4.—(1) For the purposes of this Act, a person lacks capacity in relation to a matter if at the material time he is unable to make a decision for himself in relation to the matter because of an impairment of, or a disturbance in the functioning of, the mind or brain.
(2) It does not matter whether the impairment or disturbance is permanent or temporary.
(3) A lack of capacity cannot be established merely by reference to —
(a) a person’s age or appearance; or
(b) a condition of his, or an aspect of his behaviour, which might lead others to make unjustified assumptions about his capacity.
(4) In proceedings under this Act (other than proceedings for offences under this Act), any question whether a person lacks capacity within the meaning of this Act must be decided on the balance of probabilities.
(5) Subject to section 21, no power which a person (“D”) may exercise under this Act —
(a) in relation to a person who lacks capacity; or
(b) where D reasonably thinks that a person lacks capacity,
is exercisable in relation to a person below 21 years of age.
[UK MCA 2005, s. 2]
Inability to make decisions
5.—(1) For the purposes of section 4, a person is unable to make a decision for himself if he is unable —
(a) to understand the information relevant to the decision;
(b) to retain that information;
(c) to use or weigh that information as part of the process of making the decision; or
(d) to communicate his decision (whether by talking, using sign language or any other means).
(2) A person is not to be regarded as unable to understand the information relevant to a decision if he is able to understand an explanation of it given to him in a way that is appropriate to his circumstances (using simple language, visual aids or any other means).
(3) The fact that a person is able to retain the information relevant to a decision for a short period only does not prevent him from being regarded as able to make the decision.
(4) The information relevant to a decision includes information about the reasonably foreseeable consequences of —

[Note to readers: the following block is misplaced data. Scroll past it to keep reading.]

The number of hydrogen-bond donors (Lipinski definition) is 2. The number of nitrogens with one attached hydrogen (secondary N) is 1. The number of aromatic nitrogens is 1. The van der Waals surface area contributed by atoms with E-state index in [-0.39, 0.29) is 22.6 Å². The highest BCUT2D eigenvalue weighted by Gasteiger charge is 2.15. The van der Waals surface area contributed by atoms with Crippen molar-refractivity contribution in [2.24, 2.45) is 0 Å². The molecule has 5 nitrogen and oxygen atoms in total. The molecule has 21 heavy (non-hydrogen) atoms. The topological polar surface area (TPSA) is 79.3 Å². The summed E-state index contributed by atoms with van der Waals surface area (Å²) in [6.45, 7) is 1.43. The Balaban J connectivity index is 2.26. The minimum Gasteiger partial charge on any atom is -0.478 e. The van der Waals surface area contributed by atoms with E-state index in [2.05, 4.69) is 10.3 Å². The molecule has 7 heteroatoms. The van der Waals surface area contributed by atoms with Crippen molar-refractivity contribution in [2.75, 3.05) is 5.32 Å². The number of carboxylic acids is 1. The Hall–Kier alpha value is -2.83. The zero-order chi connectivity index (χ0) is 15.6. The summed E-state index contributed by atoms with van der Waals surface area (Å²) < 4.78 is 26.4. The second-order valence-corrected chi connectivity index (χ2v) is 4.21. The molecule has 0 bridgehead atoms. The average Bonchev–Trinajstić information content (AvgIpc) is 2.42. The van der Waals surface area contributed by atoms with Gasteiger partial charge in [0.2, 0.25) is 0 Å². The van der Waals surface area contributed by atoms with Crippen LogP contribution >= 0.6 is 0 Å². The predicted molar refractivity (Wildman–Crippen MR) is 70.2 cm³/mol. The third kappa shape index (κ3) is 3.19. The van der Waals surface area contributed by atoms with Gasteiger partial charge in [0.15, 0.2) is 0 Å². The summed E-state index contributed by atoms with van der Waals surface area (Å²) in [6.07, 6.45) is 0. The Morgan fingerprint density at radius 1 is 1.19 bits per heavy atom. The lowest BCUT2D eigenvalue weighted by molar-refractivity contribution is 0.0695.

(a) deciding one way or another; or
(b) failing to make the decision.
[UK MCA 2005, s. 3]
Best interests
6.—(1) In determining for the purposes of this Act what is in a person’s best interests, the person making the determination must not make it merely on the basis of —
(a) the person’s age or appearance; or
(b) a condition of his, or an aspect of his behaviour, which might lead others to make unjustified assumptions about what might be in his best interests.
(2) The person making the determination must consider all the relevant circumstances and, in particular, take the steps specified in subsections (3) to (8).
(3) He must consider —
(a) whether it is likely that the person will at some time have capacity in relation to the matter in question; and
(b) if it appears likely that he will, when that is likely to be.
(4) He must, so far as is reasonably practicable, permit and encourage the person to participate, or to improve his ability to participate, as fully as possible in any act done for him and any decision affecting him.
(5) Where the determination relates to life-sustaining treatment, he must not, in considering whether the treatment is in the best interests of the person concerned, be motivated by a desire to bring about his death.
(5A) Where the determination relates to the giving, refusal or revocation of —